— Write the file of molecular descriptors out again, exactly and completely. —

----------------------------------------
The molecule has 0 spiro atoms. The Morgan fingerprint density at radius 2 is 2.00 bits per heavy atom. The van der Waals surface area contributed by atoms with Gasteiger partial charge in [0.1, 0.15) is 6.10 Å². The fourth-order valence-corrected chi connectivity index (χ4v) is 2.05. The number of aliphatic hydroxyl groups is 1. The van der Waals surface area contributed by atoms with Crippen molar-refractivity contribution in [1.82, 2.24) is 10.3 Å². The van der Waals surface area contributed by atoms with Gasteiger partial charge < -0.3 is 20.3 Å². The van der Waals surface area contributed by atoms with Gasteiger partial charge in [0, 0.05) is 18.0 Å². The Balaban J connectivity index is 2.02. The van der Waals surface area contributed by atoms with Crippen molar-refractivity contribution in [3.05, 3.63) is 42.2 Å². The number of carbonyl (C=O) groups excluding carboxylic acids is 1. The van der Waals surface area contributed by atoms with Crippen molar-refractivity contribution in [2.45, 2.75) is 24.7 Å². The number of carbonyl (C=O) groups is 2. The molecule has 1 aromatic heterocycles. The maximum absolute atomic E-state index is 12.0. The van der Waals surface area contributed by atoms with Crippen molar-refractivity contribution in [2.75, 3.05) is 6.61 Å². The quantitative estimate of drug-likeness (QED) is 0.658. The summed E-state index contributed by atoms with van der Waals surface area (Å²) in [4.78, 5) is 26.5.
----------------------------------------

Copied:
The molecule has 0 spiro atoms. The Morgan fingerprint density at radius 2 is 2.00 bits per heavy atom. The van der Waals surface area contributed by atoms with Gasteiger partial charge in [0.1, 0.15) is 6.10 Å². The fourth-order valence-corrected chi connectivity index (χ4v) is 2.05. The number of aliphatic hydroxyl groups is 1. The van der Waals surface area contributed by atoms with Crippen molar-refractivity contribution in [1.82, 2.24) is 10.3 Å². The van der Waals surface area contributed by atoms with Gasteiger partial charge < -0.3 is 20.3 Å². The van der Waals surface area contributed by atoms with Gasteiger partial charge in [0, 0.05) is 18.0 Å². The Balaban J connectivity index is 2.02. The van der Waals surface area contributed by atoms with Crippen molar-refractivity contribution in [3.05, 3.63) is 42.2 Å². The number of carbonyl (C=O) groups excluding carboxylic acids is 1. The van der Waals surface area contributed by atoms with Crippen molar-refractivity contribution in [2.45, 2.75) is 24.7 Å². The number of carbonyl (C=O) groups is 2. The molecule has 1 aromatic heterocycles. The maximum absolute atomic E-state index is 12.0. The van der Waals surface area contributed by atoms with Crippen molar-refractivity contribution in [2.75, 3.05) is 6.61 Å². The quantitative estimate of drug-likeness (QED) is 0.658. The summed E-state index contributed by atoms with van der Waals surface area (Å²) in [4.78, 5) is 26.5.